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Matching Markets and NYC High School Admissions

Main Article, written by the 2012 Nobel Memorial Prize cowinner in Economic Science Alvin Roth (fun fact: he went to NYC public schools growing up):

Supplementary Articles on the topic: and

The article “Why New York City’s high school admissions process only works most of the time” by Alvin Roth details of the application process to New York City public high schools. For those unaware, New York City has hundreds of public high schools and every year eighth graders list their twelve favorite schools in order of preference. Up until 2003, the city’s system for pairing students with schools was dysfunctional in that it left about a third of rising high schoolers without a high school assignment just before the academic year. Meanwhile, many high-performing students would receive offers to multiple schools. In 2003, a new system was introduced to pair students with schools. This system, pioneered in part by Alvin Roth, works by pairing schools and students who show mutual interest in one another. The first year the new system took affect, the number of unmatched students dropped from 31,000 the previous year to around 3,000.

One can think of the New York City public high schools admissions process as a sort of market, except instead of buyers and sellers the entities in question are students and schools. A bipartite graph can be generated wherein nodes on one side are students, and nodes on the other side are available spots at high schools. The ultimate goal is for each student to be paired with a distinct available spot: a perfect matching. In our text, such a perfect matching was generated by input from the buyer on how much they were willing to spend. Over time a perfect matching develops from systematic changes in price. The NYC high schools case differs in that such a perfect matching is deduced not only by input from the student (by ordering their twelve favorite schools in order of preference), but also by the schools (by systematically accepting or rejecting students, who then get considered for their next preference school and so on). This sort of system, wherein students and schools mutually accept each other based on preference, employs what is known as a deferred acceptance algorithm.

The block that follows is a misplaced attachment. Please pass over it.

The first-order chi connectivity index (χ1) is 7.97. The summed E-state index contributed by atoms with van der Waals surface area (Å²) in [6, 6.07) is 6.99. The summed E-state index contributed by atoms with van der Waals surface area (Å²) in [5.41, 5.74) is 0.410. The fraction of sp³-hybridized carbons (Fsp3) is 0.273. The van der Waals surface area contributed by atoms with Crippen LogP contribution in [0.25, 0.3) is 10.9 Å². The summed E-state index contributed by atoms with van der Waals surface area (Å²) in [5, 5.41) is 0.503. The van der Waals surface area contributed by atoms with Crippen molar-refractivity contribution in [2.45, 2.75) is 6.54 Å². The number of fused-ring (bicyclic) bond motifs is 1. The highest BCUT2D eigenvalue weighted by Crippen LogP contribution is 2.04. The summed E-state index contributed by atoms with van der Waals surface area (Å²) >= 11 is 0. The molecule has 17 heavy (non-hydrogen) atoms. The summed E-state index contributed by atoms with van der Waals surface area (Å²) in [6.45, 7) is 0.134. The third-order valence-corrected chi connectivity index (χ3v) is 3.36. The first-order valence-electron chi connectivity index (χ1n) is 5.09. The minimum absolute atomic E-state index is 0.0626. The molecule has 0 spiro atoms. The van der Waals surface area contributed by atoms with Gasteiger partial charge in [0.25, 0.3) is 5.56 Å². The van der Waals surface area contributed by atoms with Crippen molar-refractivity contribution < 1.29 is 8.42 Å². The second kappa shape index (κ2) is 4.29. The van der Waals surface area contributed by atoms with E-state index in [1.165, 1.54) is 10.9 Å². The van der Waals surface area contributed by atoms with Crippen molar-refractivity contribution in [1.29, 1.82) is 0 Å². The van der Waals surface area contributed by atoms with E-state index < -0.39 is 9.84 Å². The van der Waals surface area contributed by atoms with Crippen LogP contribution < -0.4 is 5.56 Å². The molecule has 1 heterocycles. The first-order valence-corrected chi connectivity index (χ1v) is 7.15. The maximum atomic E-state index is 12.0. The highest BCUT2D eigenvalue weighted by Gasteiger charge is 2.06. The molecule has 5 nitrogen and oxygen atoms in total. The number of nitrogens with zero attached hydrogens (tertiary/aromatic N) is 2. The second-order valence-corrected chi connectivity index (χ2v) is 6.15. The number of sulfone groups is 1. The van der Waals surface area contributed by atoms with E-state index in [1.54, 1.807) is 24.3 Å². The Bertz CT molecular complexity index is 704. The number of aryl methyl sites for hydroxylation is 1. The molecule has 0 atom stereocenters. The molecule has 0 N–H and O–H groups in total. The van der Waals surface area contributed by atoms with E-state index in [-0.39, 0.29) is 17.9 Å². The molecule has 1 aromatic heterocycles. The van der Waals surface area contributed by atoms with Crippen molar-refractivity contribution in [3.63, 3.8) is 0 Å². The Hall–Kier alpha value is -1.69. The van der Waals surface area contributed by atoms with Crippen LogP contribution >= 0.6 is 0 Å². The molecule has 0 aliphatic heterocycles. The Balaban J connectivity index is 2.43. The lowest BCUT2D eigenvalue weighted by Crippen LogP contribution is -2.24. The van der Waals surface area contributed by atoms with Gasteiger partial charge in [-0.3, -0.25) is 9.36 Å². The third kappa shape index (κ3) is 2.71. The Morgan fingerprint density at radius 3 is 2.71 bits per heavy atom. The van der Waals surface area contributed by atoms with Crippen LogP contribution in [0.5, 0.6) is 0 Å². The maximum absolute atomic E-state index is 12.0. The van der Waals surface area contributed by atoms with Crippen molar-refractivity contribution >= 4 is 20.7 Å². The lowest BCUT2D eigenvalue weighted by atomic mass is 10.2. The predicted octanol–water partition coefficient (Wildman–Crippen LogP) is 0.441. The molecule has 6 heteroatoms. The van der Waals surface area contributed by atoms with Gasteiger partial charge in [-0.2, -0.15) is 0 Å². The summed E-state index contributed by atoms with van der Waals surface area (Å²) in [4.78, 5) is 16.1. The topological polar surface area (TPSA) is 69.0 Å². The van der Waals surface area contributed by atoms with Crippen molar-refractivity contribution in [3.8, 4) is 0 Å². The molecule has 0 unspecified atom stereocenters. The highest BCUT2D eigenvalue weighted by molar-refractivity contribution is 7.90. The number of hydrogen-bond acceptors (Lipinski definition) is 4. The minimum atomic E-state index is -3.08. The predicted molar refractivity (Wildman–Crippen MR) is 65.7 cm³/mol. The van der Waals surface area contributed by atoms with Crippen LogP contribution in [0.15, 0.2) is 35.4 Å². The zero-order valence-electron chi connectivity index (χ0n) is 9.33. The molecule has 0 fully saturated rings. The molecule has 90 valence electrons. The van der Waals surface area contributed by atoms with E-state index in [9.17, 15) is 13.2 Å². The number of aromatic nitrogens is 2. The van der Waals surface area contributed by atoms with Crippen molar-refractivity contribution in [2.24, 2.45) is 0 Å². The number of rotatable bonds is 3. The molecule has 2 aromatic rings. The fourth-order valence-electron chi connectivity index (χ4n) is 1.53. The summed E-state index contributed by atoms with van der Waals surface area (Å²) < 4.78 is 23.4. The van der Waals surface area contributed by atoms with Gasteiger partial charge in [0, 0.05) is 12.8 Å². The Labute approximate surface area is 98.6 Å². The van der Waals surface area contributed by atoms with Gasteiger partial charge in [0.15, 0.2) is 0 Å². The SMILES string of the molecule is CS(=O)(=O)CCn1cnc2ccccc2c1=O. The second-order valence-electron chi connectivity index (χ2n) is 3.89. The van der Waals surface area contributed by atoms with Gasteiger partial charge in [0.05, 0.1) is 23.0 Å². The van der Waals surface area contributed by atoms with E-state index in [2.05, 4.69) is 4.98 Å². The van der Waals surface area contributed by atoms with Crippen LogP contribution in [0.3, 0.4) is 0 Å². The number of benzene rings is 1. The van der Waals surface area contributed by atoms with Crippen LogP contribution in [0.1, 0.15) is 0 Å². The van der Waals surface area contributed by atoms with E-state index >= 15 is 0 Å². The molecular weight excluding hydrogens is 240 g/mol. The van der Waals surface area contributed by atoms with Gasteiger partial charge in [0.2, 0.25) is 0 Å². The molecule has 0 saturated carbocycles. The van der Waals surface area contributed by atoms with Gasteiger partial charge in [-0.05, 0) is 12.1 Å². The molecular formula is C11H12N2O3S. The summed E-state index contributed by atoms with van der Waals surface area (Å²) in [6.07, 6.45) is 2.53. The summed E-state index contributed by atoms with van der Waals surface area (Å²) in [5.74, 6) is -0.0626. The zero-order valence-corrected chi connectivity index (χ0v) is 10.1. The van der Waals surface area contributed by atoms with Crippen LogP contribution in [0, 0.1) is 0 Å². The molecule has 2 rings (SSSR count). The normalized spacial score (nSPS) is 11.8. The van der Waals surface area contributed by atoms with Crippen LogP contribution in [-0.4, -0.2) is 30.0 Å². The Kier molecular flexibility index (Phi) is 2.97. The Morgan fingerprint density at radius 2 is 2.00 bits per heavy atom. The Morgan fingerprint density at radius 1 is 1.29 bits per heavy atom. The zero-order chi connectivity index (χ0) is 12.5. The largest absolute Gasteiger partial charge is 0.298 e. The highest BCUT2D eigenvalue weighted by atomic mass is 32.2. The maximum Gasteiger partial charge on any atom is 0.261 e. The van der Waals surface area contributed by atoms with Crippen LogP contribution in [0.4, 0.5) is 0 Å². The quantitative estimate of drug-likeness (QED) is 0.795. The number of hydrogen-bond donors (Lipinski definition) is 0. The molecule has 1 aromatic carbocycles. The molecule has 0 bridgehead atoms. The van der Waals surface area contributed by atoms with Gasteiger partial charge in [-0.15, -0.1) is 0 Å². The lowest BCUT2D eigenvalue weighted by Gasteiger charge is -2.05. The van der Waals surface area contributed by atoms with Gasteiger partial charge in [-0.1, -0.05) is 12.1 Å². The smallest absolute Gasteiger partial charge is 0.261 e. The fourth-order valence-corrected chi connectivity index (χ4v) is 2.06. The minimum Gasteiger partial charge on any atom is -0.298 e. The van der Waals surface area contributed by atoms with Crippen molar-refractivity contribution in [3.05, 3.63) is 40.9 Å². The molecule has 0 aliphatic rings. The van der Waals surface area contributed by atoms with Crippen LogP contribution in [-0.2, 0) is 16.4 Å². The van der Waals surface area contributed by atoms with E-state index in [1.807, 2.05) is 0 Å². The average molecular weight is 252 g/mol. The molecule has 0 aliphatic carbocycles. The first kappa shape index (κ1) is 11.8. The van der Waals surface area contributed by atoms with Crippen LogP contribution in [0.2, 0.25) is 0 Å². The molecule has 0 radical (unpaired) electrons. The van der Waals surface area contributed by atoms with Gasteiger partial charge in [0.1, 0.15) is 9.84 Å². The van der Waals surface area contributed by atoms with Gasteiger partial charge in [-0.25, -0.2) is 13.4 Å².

The case study for deferred acceptance algorithms is called the Stable Marriage Problem. The problem is explained as such: there are two groups, each of equal size and consisting of solely men or solely women. Every woman is to be paired with exactly one man and vice versa. Every person has a predetermined ranking of members of the opposite sex. The algorithm works as such: men first propose to their most favored woman, who can either reject him or give him a tentative acceptance (a “maybe”). If rejected, the man then proposes to his next most favored woman and so on. If given a “maybe,” the man and woman in question are “provisionally engaged.” The next round, if the woman is proposed to by a man who she ranked higher, she gives this new man a tentative acceptance and he becomes her new provisional partner. The remarkable thing about the deferred acceptance algorithm as applied to this problem is that in the end, the set of partnerships generated is stable. “Stable” in this context means that there are no two people of opposite sexes who would both rather have each other than the partners they are ultimately paired with. The deferred acceptance algorithm as applied to the NYC high schools admissions process is precisely this process except students are “proposing” to high schools, which either reject or tentatively accept them. The key word in both cases is tentative. No pairing is set in stone until the very end of the process, which is where the beauty and strength of the algorithm lies.

Of course, the issue with using a deferred acceptance algorithm with high school admissions is that the size of the set of students and the size of the set of available seats are unequal, so by definition a perfect matching cannot exist between them. Still, it’s notable how a sophisticated algorithm with applications in mathematics, computer science, and economics was implemented to help solve a real-world problem.



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